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Ashes to Ashes

[note: I started out writing a story about the time I tried to give up candy for Lent and this is what happened. As usual with something this long and written this early, the "may be edited for clarity" disclaimer applies]

Today is Ash Wednesday, the beginning of Lent.

And why, you may ask, do Catholics get these ashes - in the shape of a cross - marked on their foreheads?

Q: Why do they have their foreheads marked with a cross?

A: Because in the Bible a mark on the forehead is a symbol of a person's ownership. By having their foreheads marked with the sign of a cross, this symbolizes that the person belongs to Jesus Christ, who died on a Cross.

There you go. Don't say I never taught you anything.

I've been an atheist for a long time now, though admitting it to people - and to myself, in a way - didn't come about until the last ten years or so. But growing up Catholic has had some affect on me that will never go away just because I gave up the ghost, metaphorically speaking. There are lessons and stories and symbolisms that will stay with me always, regardless of my belief or non belief in God. And this time of year - starting with Ash Wednesday and marking the 40 days until Easter - always brings me back a bit closer to my religious roots.

My admiration for Jesus began in earnest when I was 11. It wasn't going to religious education every Wednesday afternoon, nor was it Sunday mornings spent in church that did it. No, it was seeing Jesus Christ, Superstar in the movie theater.

Even then, I had lingering questions that nobody really wanted to answer for me. So I took the standard reply of "Jesus died for your sins because he loves you" as the be all and end all of anything Jesus related. It's the only answer I would ever get and the only lesson I truly remember being taught. That lesson inspired a guilt so profound to manifest itself within my soul that it still exists today. The gist of the lesson was never spoken directly, but was implied often: Jesus got nailed to a cross and died for you, you sinner. And what have you done to repay him? Nothing! Now drop and give me twenty Hail Marys!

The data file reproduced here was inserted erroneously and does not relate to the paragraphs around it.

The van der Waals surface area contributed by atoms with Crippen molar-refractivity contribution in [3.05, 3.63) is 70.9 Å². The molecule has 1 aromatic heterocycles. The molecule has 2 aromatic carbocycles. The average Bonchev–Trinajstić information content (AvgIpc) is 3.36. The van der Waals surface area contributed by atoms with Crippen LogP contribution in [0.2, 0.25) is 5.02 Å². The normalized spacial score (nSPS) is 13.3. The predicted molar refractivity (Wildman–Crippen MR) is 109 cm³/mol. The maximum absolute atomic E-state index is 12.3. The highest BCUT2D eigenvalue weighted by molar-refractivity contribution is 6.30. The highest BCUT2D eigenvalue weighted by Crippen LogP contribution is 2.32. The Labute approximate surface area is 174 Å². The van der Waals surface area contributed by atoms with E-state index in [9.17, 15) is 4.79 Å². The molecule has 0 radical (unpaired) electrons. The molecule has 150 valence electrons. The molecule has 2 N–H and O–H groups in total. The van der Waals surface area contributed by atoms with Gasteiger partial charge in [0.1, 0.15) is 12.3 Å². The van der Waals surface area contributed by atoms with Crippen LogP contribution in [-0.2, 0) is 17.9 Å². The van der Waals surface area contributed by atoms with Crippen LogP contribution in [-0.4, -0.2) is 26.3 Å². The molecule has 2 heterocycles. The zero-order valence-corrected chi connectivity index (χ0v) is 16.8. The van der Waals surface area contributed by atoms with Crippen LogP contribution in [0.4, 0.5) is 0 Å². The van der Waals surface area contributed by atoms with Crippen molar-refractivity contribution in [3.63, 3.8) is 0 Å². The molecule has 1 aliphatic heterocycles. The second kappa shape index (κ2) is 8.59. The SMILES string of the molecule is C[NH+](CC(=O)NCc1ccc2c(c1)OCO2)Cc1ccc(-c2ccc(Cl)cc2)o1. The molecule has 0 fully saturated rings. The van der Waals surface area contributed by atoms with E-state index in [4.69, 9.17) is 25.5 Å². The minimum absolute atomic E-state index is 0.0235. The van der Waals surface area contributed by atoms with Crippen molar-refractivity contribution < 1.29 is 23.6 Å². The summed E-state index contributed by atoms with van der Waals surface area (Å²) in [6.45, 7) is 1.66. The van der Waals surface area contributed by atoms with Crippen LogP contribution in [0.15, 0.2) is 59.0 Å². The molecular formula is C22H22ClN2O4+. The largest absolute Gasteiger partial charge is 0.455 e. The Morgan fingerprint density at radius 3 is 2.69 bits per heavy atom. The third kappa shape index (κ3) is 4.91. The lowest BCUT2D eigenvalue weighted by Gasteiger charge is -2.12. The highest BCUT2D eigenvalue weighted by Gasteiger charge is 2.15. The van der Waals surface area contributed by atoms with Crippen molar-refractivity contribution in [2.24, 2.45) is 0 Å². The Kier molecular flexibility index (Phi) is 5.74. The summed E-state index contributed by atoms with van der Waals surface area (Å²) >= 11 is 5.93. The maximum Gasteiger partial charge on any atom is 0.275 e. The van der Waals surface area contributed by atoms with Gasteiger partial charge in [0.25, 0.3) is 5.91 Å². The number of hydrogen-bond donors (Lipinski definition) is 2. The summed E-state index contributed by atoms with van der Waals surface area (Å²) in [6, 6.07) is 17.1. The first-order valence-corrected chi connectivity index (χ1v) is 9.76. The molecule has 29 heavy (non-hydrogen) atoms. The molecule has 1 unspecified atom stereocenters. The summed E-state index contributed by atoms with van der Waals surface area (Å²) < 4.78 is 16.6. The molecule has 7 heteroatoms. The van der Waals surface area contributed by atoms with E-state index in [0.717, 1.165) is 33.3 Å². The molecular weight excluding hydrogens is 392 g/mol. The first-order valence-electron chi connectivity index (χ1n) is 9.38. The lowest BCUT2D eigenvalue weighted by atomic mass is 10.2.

So I spent a good portion of my childhood both fearing and loving Jesus. I loved him for dying for me, but I was afraid that I would never live up to expectations he had of me and, therefore, his death was all for nothing. This was very egocentric of me, but I was about eight years old when I formed this idea, so I had little capacity to think about this in the broader terms of the entire Catholic population of the world.

I did separate Jesus from God early on, which a lot of my religious ed peers seemed to have a hard time doing. I knew that God was the one who watched over you 24/7 and he would report to Jesus whenever someone sinned, so Jesus could mark it down in a big book that you made him mad. And then God would punish you. He would make you trip or bite your tongue or fail a test you studied for, depending on your infraction. I was kind of confusing the lessons my Jewish friends were teaching me with my catechism lessons and the resulting conglomeration of the two was a powerful detriment to lying, cheating, stealing and fighting with my siblings - all of which were confessional booth sins.

So I had all this in mind when I went to see Jesus Christ, Superstar with my mother. I was prepared for yet another story about how Jesus hated me because I was disobedient. I certainly wasn't prepared for rock music. Or a dancing Herod. Or to be so overcome with emotion that I spent the night crying over the fate of Jesus.

My opinion of Jesus and what he wanted from me changed that night. It would change many times over the years as I learned more about him and discovered more about myself. And when the time came to finally say out loud the thought I started formulating late in high school - that I don't believe in God - I felt that I had let down not only my entire family, but Jesus as well.

So how does a person who suddenly declares herself to be an atheist still worry about Jesus? Simple - because somewhere along the line I began to view Jesus not as a religious figure, but as an historical one. No matter how much of the bible I believe is fairy tale or revisionist history, no matter how much of the story of Jesus I push aside, I do believe that a man who called himself Jesus Christ once walked the earth in pursuit of making the world a better place.